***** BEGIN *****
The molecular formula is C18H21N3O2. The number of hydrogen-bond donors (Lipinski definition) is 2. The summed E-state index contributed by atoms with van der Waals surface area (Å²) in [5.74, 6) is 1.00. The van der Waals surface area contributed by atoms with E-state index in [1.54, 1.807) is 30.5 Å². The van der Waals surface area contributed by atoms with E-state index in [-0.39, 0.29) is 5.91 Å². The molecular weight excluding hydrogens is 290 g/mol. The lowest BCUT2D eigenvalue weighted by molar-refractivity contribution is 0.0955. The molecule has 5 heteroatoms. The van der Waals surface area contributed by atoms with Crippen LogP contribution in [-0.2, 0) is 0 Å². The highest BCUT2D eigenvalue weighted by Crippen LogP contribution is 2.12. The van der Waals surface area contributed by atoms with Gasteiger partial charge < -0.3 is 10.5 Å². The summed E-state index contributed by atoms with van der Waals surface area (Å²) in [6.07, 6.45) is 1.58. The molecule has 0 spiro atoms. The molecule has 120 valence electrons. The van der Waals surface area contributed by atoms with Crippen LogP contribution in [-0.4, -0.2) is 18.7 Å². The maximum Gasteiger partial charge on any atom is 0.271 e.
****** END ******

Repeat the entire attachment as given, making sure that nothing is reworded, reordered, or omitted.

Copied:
The molecular formula is C18H21N3O2. The number of hydrogen-bond donors (Lipinski definition) is 2. The summed E-state index contributed by atoms with van der Waals surface area (Å²) in [5.74, 6) is 1.00. The van der Waals surface area contributed by atoms with E-state index in [1.54, 1.807) is 30.5 Å². The van der Waals surface area contributed by atoms with E-state index in [-0.39, 0.29) is 5.91 Å². The molecular weight excluding hydrogens is 290 g/mol. The lowest BCUT2D eigenvalue weighted by molar-refractivity contribution is 0.0955. The molecule has 5 heteroatoms. The van der Waals surface area contributed by atoms with Crippen LogP contribution in [-0.2, 0) is 0 Å². The highest BCUT2D eigenvalue weighted by Crippen LogP contribution is 2.12. The van der Waals surface area contributed by atoms with Gasteiger partial charge < -0.3 is 10.5 Å². The summed E-state index contributed by atoms with van der Waals surface area (Å²) in [6.07, 6.45) is 1.58. The molecule has 0 spiro atoms. The molecule has 120 valence electrons. The van der Waals surface area contributed by atoms with Crippen LogP contribution in [-0.4, -0.2) is 18.7 Å². The maximum Gasteiger partial charge on any atom is 0.271 e.